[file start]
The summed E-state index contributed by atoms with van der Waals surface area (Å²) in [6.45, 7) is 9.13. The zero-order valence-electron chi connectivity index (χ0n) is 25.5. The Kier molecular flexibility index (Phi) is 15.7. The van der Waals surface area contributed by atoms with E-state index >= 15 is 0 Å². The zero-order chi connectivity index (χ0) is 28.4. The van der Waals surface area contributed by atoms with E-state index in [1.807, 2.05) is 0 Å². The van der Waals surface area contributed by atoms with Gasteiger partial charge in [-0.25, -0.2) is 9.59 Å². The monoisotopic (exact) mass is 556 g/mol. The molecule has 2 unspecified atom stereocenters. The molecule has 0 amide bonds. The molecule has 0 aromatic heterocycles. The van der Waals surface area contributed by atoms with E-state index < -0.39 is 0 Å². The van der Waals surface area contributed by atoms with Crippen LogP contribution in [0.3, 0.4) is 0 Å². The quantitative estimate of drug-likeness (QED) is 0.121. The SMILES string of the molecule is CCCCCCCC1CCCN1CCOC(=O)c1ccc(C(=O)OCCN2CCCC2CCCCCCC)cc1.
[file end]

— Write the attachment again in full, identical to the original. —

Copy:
The summed E-state index contributed by atoms with van der Waals surface area (Å²) in [6.45, 7) is 9.13. The zero-order valence-electron chi connectivity index (χ0n) is 25.5. The Kier molecular flexibility index (Phi) is 15.7. The van der Waals surface area contributed by atoms with E-state index >= 15 is 0 Å². The zero-order chi connectivity index (χ0) is 28.4. The van der Waals surface area contributed by atoms with E-state index in [1.807, 2.05) is 0 Å². The van der Waals surface area contributed by atoms with Gasteiger partial charge in [-0.25, -0.2) is 9.59 Å². The monoisotopic (exact) mass is 556 g/mol. The molecule has 2 unspecified atom stereocenters. The molecule has 0 amide bonds. The molecule has 0 aromatic heterocycles. The van der Waals surface area contributed by atoms with E-state index < -0.39 is 0 Å². The van der Waals surface area contributed by atoms with Crippen LogP contribution in [0.3, 0.4) is 0 Å². The quantitative estimate of drug-likeness (QED) is 0.121. The SMILES string of the molecule is CCCCCCCC1CCCN1CCOC(=O)c1ccc(C(=O)OCCN2CCCC2CCCCCCC)cc1.